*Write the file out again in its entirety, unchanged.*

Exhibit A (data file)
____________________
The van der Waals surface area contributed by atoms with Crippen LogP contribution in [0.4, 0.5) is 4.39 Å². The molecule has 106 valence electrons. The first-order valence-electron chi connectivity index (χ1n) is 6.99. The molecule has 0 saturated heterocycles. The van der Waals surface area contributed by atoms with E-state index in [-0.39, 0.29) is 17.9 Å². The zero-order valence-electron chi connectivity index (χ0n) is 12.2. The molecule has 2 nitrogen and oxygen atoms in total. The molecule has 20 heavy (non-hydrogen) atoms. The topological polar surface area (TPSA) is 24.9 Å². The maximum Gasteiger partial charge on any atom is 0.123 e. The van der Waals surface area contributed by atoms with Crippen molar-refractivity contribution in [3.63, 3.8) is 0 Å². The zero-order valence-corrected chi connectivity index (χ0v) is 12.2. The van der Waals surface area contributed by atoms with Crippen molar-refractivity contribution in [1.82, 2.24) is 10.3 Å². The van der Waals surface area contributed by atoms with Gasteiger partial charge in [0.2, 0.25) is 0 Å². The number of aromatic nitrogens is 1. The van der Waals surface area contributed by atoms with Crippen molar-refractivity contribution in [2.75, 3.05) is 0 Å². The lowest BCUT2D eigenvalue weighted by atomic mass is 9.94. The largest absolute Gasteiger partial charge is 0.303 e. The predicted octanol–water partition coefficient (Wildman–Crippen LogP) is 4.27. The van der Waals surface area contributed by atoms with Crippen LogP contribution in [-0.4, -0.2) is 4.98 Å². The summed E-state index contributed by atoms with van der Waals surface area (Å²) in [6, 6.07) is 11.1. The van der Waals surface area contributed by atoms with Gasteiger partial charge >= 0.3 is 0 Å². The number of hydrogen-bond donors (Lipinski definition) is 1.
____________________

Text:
The van der Waals surface area contributed by atoms with Crippen LogP contribution in [0.4, 0.5) is 4.39 Å². The molecule has 106 valence electrons. The first-order valence-electron chi connectivity index (χ1n) is 6.99. The molecule has 0 saturated heterocycles. The van der Waals surface area contributed by atoms with E-state index in [-0.39, 0.29) is 17.9 Å². The zero-order valence-electron chi connectivity index (χ0n) is 12.2. The molecule has 2 nitrogen and oxygen atoms in total. The molecule has 20 heavy (non-hydrogen) atoms. The topological polar surface area (TPSA) is 24.9 Å². The maximum Gasteiger partial charge on any atom is 0.123 e. The van der Waals surface area contributed by atoms with Crippen molar-refractivity contribution in [3.63, 3.8) is 0 Å². The zero-order valence-corrected chi connectivity index (χ0v) is 12.2. The van der Waals surface area contributed by atoms with Crippen molar-refractivity contribution in [1.82, 2.24) is 10.3 Å². The van der Waals surface area contributed by atoms with Gasteiger partial charge in [0.2, 0.25) is 0 Å². The number of aromatic nitrogens is 1. The van der Waals surface area contributed by atoms with Crippen molar-refractivity contribution in [2.75, 3.05) is 0 Å². The lowest BCUT2D eigenvalue weighted by atomic mass is 9.94. The largest absolute Gasteiger partial charge is 0.303 e. The predicted octanol–water partition coefficient (Wildman–Crippen LogP) is 4.27. The van der Waals surface area contributed by atoms with Crippen LogP contribution in [-0.4, -0.2) is 4.98 Å². The summed E-state index contributed by atoms with van der Waals surface area (Å²) in [6, 6.07) is 11.1. The van der Waals surface area contributed by atoms with Gasteiger partial charge >= 0.3 is 0 Å². The number of hydrogen-bond donors (Lipinski definition) is 1.